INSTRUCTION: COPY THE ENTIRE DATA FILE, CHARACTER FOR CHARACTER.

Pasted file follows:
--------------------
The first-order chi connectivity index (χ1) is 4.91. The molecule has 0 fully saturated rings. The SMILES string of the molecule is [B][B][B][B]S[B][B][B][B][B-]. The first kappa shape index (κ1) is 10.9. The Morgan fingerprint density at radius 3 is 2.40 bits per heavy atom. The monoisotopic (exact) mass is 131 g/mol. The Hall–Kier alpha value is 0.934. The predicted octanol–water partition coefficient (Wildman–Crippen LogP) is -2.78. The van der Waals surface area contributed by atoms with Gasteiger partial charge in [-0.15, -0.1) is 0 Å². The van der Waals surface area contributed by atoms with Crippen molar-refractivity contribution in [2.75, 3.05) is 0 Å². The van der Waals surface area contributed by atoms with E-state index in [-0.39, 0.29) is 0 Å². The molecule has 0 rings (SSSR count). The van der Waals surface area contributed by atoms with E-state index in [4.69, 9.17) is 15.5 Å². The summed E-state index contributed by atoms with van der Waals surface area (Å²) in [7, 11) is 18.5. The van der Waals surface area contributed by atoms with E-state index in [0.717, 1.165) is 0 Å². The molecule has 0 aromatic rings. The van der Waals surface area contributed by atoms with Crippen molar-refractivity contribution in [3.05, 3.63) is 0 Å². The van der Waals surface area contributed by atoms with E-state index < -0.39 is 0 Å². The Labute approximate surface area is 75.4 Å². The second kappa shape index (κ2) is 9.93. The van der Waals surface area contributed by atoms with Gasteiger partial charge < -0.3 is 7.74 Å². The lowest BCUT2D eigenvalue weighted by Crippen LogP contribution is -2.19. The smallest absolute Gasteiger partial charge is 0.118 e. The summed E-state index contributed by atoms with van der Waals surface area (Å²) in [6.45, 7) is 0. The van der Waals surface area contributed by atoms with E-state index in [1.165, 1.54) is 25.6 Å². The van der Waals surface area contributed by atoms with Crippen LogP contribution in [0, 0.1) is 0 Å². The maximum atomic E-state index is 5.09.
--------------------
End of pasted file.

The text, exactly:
The first-order chi connectivity index (χ1) is 4.91. The molecule has 0 fully saturated rings. The SMILES string of the molecule is [B][B][B][B]S[B][B][B][B][B-]. The first kappa shape index (κ1) is 10.9. The Morgan fingerprint density at radius 3 is 2.40 bits per heavy atom. The monoisotopic (exact) mass is 131 g/mol. The Hall–Kier alpha value is 0.934. The predicted octanol–water partition coefficient (Wildman–Crippen LogP) is -2.78. The van der Waals surface area contributed by atoms with Gasteiger partial charge in [-0.15, -0.1) is 0 Å². The van der Waals surface area contributed by atoms with Crippen molar-refractivity contribution in [2.75, 3.05) is 0 Å². The van der Waals surface area contributed by atoms with E-state index in [-0.39, 0.29) is 0 Å². The molecule has 0 rings (SSSR count). The van der Waals surface area contributed by atoms with E-state index in [4.69, 9.17) is 15.5 Å². The summed E-state index contributed by atoms with van der Waals surface area (Å²) in [7, 11) is 18.5. The van der Waals surface area contributed by atoms with E-state index in [0.717, 1.165) is 0 Å². The molecule has 0 aromatic rings. The van der Waals surface area contributed by atoms with Crippen molar-refractivity contribution in [3.05, 3.63) is 0 Å². The van der Waals surface area contributed by atoms with E-state index < -0.39 is 0 Å². The Labute approximate surface area is 75.4 Å². The second kappa shape index (κ2) is 9.93. The van der Waals surface area contributed by atoms with Gasteiger partial charge < -0.3 is 7.74 Å². The lowest BCUT2D eigenvalue weighted by Crippen LogP contribution is -2.19. The smallest absolute Gasteiger partial charge is 0.118 e. The summed E-state index contributed by atoms with van der Waals surface area (Å²) in [6.45, 7) is 0. The van der Waals surface area contributed by atoms with E-state index in [1.165, 1.54) is 25.6 Å². The van der Waals surface area contributed by atoms with Crippen LogP contribution in [0, 0.1) is 0 Å². The maximum atomic E-state index is 5.09.